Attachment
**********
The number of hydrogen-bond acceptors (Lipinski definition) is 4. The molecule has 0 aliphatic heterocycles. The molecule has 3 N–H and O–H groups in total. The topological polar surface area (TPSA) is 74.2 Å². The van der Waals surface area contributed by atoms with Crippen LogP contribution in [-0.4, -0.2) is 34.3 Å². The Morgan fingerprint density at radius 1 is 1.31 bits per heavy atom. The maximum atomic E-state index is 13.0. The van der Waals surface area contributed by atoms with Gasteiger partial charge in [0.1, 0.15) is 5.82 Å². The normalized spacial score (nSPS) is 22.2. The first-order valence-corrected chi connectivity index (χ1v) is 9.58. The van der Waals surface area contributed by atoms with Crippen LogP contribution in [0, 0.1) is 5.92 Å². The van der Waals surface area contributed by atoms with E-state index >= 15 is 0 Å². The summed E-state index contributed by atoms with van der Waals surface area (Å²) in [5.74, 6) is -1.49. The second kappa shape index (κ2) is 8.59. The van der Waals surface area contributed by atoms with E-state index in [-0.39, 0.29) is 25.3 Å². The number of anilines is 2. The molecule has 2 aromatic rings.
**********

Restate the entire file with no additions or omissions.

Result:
The number of hydrogen-bond acceptors (Lipinski definition) is 4. The molecule has 0 aliphatic heterocycles. The molecule has 3 N–H and O–H groups in total. The topological polar surface area (TPSA) is 74.2 Å². The van der Waals surface area contributed by atoms with Crippen LogP contribution in [-0.4, -0.2) is 34.3 Å². The Morgan fingerprint density at radius 1 is 1.31 bits per heavy atom. The maximum atomic E-state index is 13.0. The van der Waals surface area contributed by atoms with Gasteiger partial charge in [0.1, 0.15) is 5.82 Å². The normalized spacial score (nSPS) is 22.2. The first-order valence-corrected chi connectivity index (χ1v) is 9.58. The van der Waals surface area contributed by atoms with Crippen LogP contribution in [0, 0.1) is 5.92 Å². The van der Waals surface area contributed by atoms with E-state index >= 15 is 0 Å². The summed E-state index contributed by atoms with van der Waals surface area (Å²) in [5.74, 6) is -1.49. The second kappa shape index (κ2) is 8.59. The van der Waals surface area contributed by atoms with E-state index in [-0.39, 0.29) is 25.3 Å². The number of anilines is 2. The molecule has 2 aromatic rings.